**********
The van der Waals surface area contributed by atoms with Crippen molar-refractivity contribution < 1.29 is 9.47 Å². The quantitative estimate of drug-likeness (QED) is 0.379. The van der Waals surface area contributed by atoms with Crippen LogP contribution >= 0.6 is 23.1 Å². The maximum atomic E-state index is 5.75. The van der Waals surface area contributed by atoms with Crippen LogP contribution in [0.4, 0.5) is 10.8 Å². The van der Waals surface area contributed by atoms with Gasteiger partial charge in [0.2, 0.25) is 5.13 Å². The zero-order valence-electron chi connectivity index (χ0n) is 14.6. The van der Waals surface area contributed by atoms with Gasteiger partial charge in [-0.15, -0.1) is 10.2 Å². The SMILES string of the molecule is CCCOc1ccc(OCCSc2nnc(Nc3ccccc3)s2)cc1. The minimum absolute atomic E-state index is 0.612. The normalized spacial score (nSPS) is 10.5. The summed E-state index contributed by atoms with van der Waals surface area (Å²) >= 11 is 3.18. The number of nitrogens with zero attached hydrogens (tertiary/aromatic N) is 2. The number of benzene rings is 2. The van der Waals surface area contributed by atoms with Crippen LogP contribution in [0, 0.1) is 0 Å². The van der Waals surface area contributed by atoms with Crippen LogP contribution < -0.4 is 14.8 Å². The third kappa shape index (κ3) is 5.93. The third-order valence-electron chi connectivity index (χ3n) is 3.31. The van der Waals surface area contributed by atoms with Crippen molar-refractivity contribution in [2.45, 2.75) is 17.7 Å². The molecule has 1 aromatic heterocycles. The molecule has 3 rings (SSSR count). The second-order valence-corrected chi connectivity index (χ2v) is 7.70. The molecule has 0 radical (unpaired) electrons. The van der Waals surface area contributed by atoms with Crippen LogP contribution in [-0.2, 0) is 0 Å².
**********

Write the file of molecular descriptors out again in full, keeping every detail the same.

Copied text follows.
The van der Waals surface area contributed by atoms with Crippen molar-refractivity contribution < 1.29 is 9.47 Å². The quantitative estimate of drug-likeness (QED) is 0.379. The van der Waals surface area contributed by atoms with Crippen LogP contribution >= 0.6 is 23.1 Å². The maximum atomic E-state index is 5.75. The van der Waals surface area contributed by atoms with Crippen LogP contribution in [0.4, 0.5) is 10.8 Å². The van der Waals surface area contributed by atoms with Gasteiger partial charge in [0.2, 0.25) is 5.13 Å². The zero-order valence-electron chi connectivity index (χ0n) is 14.6. The van der Waals surface area contributed by atoms with Gasteiger partial charge in [-0.15, -0.1) is 10.2 Å². The SMILES string of the molecule is CCCOc1ccc(OCCSc2nnc(Nc3ccccc3)s2)cc1. The minimum absolute atomic E-state index is 0.612. The normalized spacial score (nSPS) is 10.5. The summed E-state index contributed by atoms with van der Waals surface area (Å²) >= 11 is 3.18. The number of nitrogens with zero attached hydrogens (tertiary/aromatic N) is 2. The number of benzene rings is 2. The van der Waals surface area contributed by atoms with Crippen LogP contribution in [0, 0.1) is 0 Å². The van der Waals surface area contributed by atoms with Crippen LogP contribution < -0.4 is 14.8 Å². The third kappa shape index (κ3) is 5.93. The third-order valence-electron chi connectivity index (χ3n) is 3.31. The van der Waals surface area contributed by atoms with Crippen molar-refractivity contribution in [2.45, 2.75) is 17.7 Å². The molecule has 1 aromatic heterocycles. The molecule has 3 rings (SSSR count). The second-order valence-corrected chi connectivity index (χ2v) is 7.70. The molecule has 0 radical (unpaired) electrons. The van der Waals surface area contributed by atoms with Crippen LogP contribution in [-0.2, 0) is 0 Å².